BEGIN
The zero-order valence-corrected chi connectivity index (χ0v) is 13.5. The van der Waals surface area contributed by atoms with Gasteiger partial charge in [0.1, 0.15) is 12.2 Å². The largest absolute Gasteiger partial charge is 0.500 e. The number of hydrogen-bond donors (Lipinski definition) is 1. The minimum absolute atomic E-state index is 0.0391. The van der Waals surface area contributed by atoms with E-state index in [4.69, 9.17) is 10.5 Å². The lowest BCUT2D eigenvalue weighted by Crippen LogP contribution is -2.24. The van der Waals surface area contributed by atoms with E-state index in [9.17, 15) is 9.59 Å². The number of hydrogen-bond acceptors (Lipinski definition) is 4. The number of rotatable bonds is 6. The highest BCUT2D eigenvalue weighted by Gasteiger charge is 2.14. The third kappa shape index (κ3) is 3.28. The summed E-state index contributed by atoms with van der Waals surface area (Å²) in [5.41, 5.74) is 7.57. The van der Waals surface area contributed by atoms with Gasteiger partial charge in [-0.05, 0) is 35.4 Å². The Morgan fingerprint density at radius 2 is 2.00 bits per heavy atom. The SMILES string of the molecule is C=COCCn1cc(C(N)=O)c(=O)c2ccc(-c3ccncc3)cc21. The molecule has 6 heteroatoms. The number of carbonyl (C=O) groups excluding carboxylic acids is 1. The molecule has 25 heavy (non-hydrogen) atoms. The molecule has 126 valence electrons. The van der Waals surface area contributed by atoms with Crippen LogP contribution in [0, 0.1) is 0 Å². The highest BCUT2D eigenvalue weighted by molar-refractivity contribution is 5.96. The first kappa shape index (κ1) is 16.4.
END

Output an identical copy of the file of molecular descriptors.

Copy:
The zero-order valence-corrected chi connectivity index (χ0v) is 13.5. The van der Waals surface area contributed by atoms with Gasteiger partial charge in [0.1, 0.15) is 12.2 Å². The largest absolute Gasteiger partial charge is 0.500 e. The number of hydrogen-bond donors (Lipinski definition) is 1. The minimum absolute atomic E-state index is 0.0391. The van der Waals surface area contributed by atoms with E-state index in [4.69, 9.17) is 10.5 Å². The lowest BCUT2D eigenvalue weighted by Crippen LogP contribution is -2.24. The van der Waals surface area contributed by atoms with E-state index in [9.17, 15) is 9.59 Å². The number of hydrogen-bond acceptors (Lipinski definition) is 4. The number of rotatable bonds is 6. The highest BCUT2D eigenvalue weighted by Gasteiger charge is 2.14. The third kappa shape index (κ3) is 3.28. The summed E-state index contributed by atoms with van der Waals surface area (Å²) in [5.41, 5.74) is 7.57. The van der Waals surface area contributed by atoms with Gasteiger partial charge in [-0.05, 0) is 35.4 Å². The Morgan fingerprint density at radius 2 is 2.00 bits per heavy atom. The SMILES string of the molecule is C=COCCn1cc(C(N)=O)c(=O)c2ccc(-c3ccncc3)cc21. The molecule has 6 heteroatoms. The number of carbonyl (C=O) groups excluding carboxylic acids is 1. The molecule has 25 heavy (non-hydrogen) atoms. The molecule has 126 valence electrons. The van der Waals surface area contributed by atoms with Crippen LogP contribution in [0, 0.1) is 0 Å². The highest BCUT2D eigenvalue weighted by molar-refractivity contribution is 5.96. The first kappa shape index (κ1) is 16.4.